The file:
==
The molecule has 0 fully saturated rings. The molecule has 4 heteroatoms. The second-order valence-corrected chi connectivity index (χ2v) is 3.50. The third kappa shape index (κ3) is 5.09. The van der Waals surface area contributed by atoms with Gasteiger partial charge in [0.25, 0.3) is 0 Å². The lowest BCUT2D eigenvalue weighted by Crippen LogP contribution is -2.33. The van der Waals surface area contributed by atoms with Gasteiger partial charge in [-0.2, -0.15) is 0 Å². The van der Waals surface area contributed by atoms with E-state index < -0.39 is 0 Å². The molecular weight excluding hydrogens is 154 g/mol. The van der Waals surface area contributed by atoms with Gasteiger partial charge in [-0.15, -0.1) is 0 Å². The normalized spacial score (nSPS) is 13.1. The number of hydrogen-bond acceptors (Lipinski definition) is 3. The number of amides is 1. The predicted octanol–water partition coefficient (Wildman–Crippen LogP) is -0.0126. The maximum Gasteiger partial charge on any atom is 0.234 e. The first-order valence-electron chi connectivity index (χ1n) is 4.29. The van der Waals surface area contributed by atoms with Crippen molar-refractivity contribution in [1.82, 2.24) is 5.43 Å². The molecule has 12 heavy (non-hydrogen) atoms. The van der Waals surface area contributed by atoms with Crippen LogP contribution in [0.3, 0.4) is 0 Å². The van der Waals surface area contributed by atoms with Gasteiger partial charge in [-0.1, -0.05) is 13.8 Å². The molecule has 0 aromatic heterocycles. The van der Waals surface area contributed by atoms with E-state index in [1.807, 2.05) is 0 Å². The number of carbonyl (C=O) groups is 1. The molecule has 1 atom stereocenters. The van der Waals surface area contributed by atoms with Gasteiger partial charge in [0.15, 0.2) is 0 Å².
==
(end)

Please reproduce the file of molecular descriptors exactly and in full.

The molecule has 0 fully saturated rings. The molecule has 4 heteroatoms. The second-order valence-corrected chi connectivity index (χ2v) is 3.50. The third kappa shape index (κ3) is 5.09. The van der Waals surface area contributed by atoms with Gasteiger partial charge in [0.25, 0.3) is 0 Å². The lowest BCUT2D eigenvalue weighted by Crippen LogP contribution is -2.33. The van der Waals surface area contributed by atoms with Gasteiger partial charge in [-0.2, -0.15) is 0 Å². The van der Waals surface area contributed by atoms with E-state index < -0.39 is 0 Å². The molecular weight excluding hydrogens is 154 g/mol. The van der Waals surface area contributed by atoms with Gasteiger partial charge in [-0.15, -0.1) is 0 Å². The normalized spacial score (nSPS) is 13.1. The number of hydrogen-bond acceptors (Lipinski definition) is 3. The number of amides is 1. The predicted octanol–water partition coefficient (Wildman–Crippen LogP) is -0.0126. The maximum Gasteiger partial charge on any atom is 0.234 e. The first-order valence-electron chi connectivity index (χ1n) is 4.29. The van der Waals surface area contributed by atoms with Crippen molar-refractivity contribution in [1.82, 2.24) is 5.43 Å². The molecule has 12 heavy (non-hydrogen) atoms. The van der Waals surface area contributed by atoms with Crippen LogP contribution in [0.3, 0.4) is 0 Å². The van der Waals surface area contributed by atoms with Gasteiger partial charge in [-0.1, -0.05) is 13.8 Å². The molecule has 0 aromatic heterocycles. The van der Waals surface area contributed by atoms with E-state index in [1.807, 2.05) is 0 Å². The number of carbonyl (C=O) groups is 1. The molecule has 1 atom stereocenters. The van der Waals surface area contributed by atoms with Gasteiger partial charge in [0.15, 0.2) is 0 Å².